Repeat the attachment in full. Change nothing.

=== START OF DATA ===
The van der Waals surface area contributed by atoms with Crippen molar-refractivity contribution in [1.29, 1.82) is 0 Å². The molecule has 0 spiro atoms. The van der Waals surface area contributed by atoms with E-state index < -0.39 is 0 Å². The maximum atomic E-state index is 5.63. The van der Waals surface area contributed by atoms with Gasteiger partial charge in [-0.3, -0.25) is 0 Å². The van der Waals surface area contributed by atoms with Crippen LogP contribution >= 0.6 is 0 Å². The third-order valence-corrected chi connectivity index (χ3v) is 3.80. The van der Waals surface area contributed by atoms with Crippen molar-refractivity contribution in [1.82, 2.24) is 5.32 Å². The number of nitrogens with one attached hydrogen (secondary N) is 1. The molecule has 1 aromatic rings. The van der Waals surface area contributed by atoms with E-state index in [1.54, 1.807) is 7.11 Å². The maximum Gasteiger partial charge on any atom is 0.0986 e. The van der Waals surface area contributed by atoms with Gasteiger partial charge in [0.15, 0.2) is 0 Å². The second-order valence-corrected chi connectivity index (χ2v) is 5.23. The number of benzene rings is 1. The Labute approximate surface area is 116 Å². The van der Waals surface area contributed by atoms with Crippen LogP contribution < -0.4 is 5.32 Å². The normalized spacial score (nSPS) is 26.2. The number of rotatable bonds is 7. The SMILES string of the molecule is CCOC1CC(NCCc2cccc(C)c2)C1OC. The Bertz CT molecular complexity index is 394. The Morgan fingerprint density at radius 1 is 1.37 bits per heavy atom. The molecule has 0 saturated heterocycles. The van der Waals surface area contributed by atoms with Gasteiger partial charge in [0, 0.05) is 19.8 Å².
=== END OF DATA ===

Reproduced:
The van der Waals surface area contributed by atoms with Crippen molar-refractivity contribution in [1.29, 1.82) is 0 Å². The molecule has 0 spiro atoms. The van der Waals surface area contributed by atoms with E-state index < -0.39 is 0 Å². The maximum atomic E-state index is 5.63. The van der Waals surface area contributed by atoms with Gasteiger partial charge in [-0.3, -0.25) is 0 Å². The van der Waals surface area contributed by atoms with Crippen LogP contribution >= 0.6 is 0 Å². The third-order valence-corrected chi connectivity index (χ3v) is 3.80. The van der Waals surface area contributed by atoms with Crippen molar-refractivity contribution in [1.82, 2.24) is 5.32 Å². The number of nitrogens with one attached hydrogen (secondary N) is 1. The molecule has 1 aromatic rings. The van der Waals surface area contributed by atoms with E-state index in [1.54, 1.807) is 7.11 Å². The maximum Gasteiger partial charge on any atom is 0.0986 e. The van der Waals surface area contributed by atoms with Gasteiger partial charge in [0.15, 0.2) is 0 Å². The second-order valence-corrected chi connectivity index (χ2v) is 5.23. The number of benzene rings is 1. The Labute approximate surface area is 116 Å². The van der Waals surface area contributed by atoms with Crippen LogP contribution < -0.4 is 5.32 Å². The normalized spacial score (nSPS) is 26.2. The number of rotatable bonds is 7. The SMILES string of the molecule is CCOC1CC(NCCc2cccc(C)c2)C1OC. The Bertz CT molecular complexity index is 394. The Morgan fingerprint density at radius 1 is 1.37 bits per heavy atom. The molecule has 0 saturated heterocycles. The van der Waals surface area contributed by atoms with Gasteiger partial charge in [0, 0.05) is 19.8 Å².